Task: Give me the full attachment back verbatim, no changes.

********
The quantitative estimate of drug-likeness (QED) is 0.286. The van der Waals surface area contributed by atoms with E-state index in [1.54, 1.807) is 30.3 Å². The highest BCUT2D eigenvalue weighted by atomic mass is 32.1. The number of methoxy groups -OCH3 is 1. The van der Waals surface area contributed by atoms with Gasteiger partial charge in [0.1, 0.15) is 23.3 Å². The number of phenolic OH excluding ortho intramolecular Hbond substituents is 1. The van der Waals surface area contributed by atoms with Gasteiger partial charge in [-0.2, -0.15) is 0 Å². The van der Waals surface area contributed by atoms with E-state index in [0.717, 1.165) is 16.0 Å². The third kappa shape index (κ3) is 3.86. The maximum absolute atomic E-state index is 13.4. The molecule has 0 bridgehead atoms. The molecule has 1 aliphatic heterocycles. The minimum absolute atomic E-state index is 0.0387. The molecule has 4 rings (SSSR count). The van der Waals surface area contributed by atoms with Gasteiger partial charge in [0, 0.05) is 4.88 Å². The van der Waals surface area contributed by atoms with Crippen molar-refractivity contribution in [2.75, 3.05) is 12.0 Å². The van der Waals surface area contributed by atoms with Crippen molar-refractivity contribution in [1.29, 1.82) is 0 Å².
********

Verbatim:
The quantitative estimate of drug-likeness (QED) is 0.286. The van der Waals surface area contributed by atoms with E-state index in [1.54, 1.807) is 30.3 Å². The highest BCUT2D eigenvalue weighted by atomic mass is 32.1. The number of methoxy groups -OCH3 is 1. The van der Waals surface area contributed by atoms with Gasteiger partial charge in [0.1, 0.15) is 23.3 Å². The number of phenolic OH excluding ortho intramolecular Hbond substituents is 1. The van der Waals surface area contributed by atoms with Gasteiger partial charge in [-0.2, -0.15) is 0 Å². The van der Waals surface area contributed by atoms with E-state index in [0.717, 1.165) is 16.0 Å². The third kappa shape index (κ3) is 3.86. The maximum absolute atomic E-state index is 13.4. The molecule has 0 bridgehead atoms. The molecule has 1 aliphatic heterocycles. The minimum absolute atomic E-state index is 0.0387. The molecule has 4 rings (SSSR count). The van der Waals surface area contributed by atoms with Gasteiger partial charge in [0, 0.05) is 4.88 Å². The van der Waals surface area contributed by atoms with Crippen molar-refractivity contribution in [2.75, 3.05) is 12.0 Å². The van der Waals surface area contributed by atoms with Crippen molar-refractivity contribution in [1.29, 1.82) is 0 Å².